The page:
parameterized-tests

Parameterized tests (JUnit 4 vs JUnit 5 vs Spock)

Parameterized tests allow you testing combinations of parameters by executing the same test method with different values.

In which scenarios such technique can be useful?

Let’s say that we have to implement a conversion of a single roman number to Arabic number.

For the simplicity of the example, we’re not introducing any domain objects / validation etc. The class responsible for the conversion looks as following:

public class SingleRomanNumberConverter {
    public int convert(String romanNumber) {
        // ...
    }	
}

How can we test it? We could write a test for each roman number that would look something like this:

@Test
public void converts_I_Number() {
    assertThat(converter.convert("I")).isEqualTo(1);
}

@Test
public void converts_V_Number() {
    assertThat(converter.convert("V")).isEqualTo(5);
}
	
// ...

As you can see it doesn’t scale well.

So maybe let’s have one test with assertions for each roman number?

@Test
public void convertsAllSingleNumbers() {
    assertThat(converter.convert("I")).isEqualTo(1);
    assertThat(converter.convert("V")).isEqualTo(5);
	//...
}

There are a couple of issues with this approach. First of all, if one assertion fails, other assertions are not executed. We don’t know straight away which one failed and if others would be successful. Secondly, if there are many test cases, the method becomes not readable.

Let’s see how parameterized tests solve these issues in popular Java testing frameworks.

JUnit 4

If you’re stuck with JUnit 4 because you can’t introduce a newer framework to your codebase, you don’t want to mix testing approaches, etc., you should use JUnitParams. There is a native JUnit 4 support for parameterized tests but it’s not developer friendly and I don’t recommend it.

Here’s how the test with JUnitParams looks like:

@Test
@Parameters({
            "I, 1",
            "V, 5",
            "X, 10",
            "L, 50",
            "C, 100",
            "D, 500",
            "M, 1000",
})
public void convertsAllSingleNumbers(String romanNumber, int expectedResult) {
    assertThat(converter.convert(romanNumber)).isEqualTo(expectedResult);
}

As you can see above, we can use @Parameters annotation where we specify the parameters (as an array) which are injected as romanNumber and expectedResult parameters of our test method.

JUnit 5

The latest version of JUnit has nice support for parameterized tests:

@ParameterizedTest
@CsvSource({
        "I, 1",
        "V, 5",
        "X, 10",
        "L, 50",
        "C, 100",
        "D, 500",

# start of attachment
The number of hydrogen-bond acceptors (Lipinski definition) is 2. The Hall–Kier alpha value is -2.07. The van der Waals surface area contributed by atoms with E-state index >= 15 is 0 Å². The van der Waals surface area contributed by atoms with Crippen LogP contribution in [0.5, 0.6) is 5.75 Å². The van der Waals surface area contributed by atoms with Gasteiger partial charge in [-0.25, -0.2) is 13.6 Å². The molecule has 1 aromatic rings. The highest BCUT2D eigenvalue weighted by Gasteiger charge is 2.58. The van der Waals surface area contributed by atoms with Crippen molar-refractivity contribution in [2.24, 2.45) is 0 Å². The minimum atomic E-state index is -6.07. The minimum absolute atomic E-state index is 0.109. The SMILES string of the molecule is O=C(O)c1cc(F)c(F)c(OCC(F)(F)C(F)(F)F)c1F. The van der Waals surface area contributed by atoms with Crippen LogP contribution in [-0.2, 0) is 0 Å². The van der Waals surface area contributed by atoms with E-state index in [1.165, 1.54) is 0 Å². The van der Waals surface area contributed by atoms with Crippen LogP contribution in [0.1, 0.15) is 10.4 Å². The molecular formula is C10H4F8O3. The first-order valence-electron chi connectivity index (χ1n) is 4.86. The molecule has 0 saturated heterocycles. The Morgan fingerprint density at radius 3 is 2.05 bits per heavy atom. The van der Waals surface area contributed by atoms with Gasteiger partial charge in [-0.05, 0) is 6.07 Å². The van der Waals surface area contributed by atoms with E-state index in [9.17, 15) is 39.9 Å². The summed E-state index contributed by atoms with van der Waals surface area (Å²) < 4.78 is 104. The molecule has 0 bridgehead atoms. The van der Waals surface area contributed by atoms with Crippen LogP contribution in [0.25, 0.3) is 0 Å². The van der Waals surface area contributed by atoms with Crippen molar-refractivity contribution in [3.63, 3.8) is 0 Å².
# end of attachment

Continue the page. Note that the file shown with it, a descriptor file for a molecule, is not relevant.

"M, 1000"
})
void convertsAllSingleNumbers(String romanNumber, int expectedResult){
    assertThat(converter.convert(romanNumber)).isEqualTo(expectedResult);
}

We can use @CsvSource annotation (it’s very similar to @Parameters annotation from previous example).

Spock

I greatly recommend using Spock as your test framework for Java code (not only for parameterized tests but in general). Currently it gives the most flexibility and notably boosts your productivity.

The biggest disadvantage is that you need to introduce different language to your codebase, but Groovy has a quite low learning curve for Java developer and you can limit the usage scope only for tests.

Let’s see what we can do with Spock:

@Unroll('converts #romanNumber to #expectedResult')
def 'converts all single numbers'() {
    expect:
    converter.convert(romanNumber) == expectedResult

    where:
    romanNumber | expectedResult
    "I"                    | 1
    "V"                   | 5
    "X"                   | 10
    "L"                   | 50
    "C"                   | 100
    "D"                   | 500
    "M"                  | 1000
    }

As you can see the parameters are in a form of a table that is readable and easily extensible (more info here). The method name can be written as the whole sentence which is also very user-friendly. The @Unroll annotation will make each test iteration visible in your IDE and allows displaying custom name.

Conclusion

If you don’t want to use another language than Java in your project or you don’t want to use latest JUnit, you can still write parameterized tests in a quite nice form using JUnit 4. However, newer frameworks are easier and more flexible to use.

You can find full source code with all examples from this article here.

Note: Special thanks to Christian, who showed us that JUnit 5 params support multi values via CSV notation.

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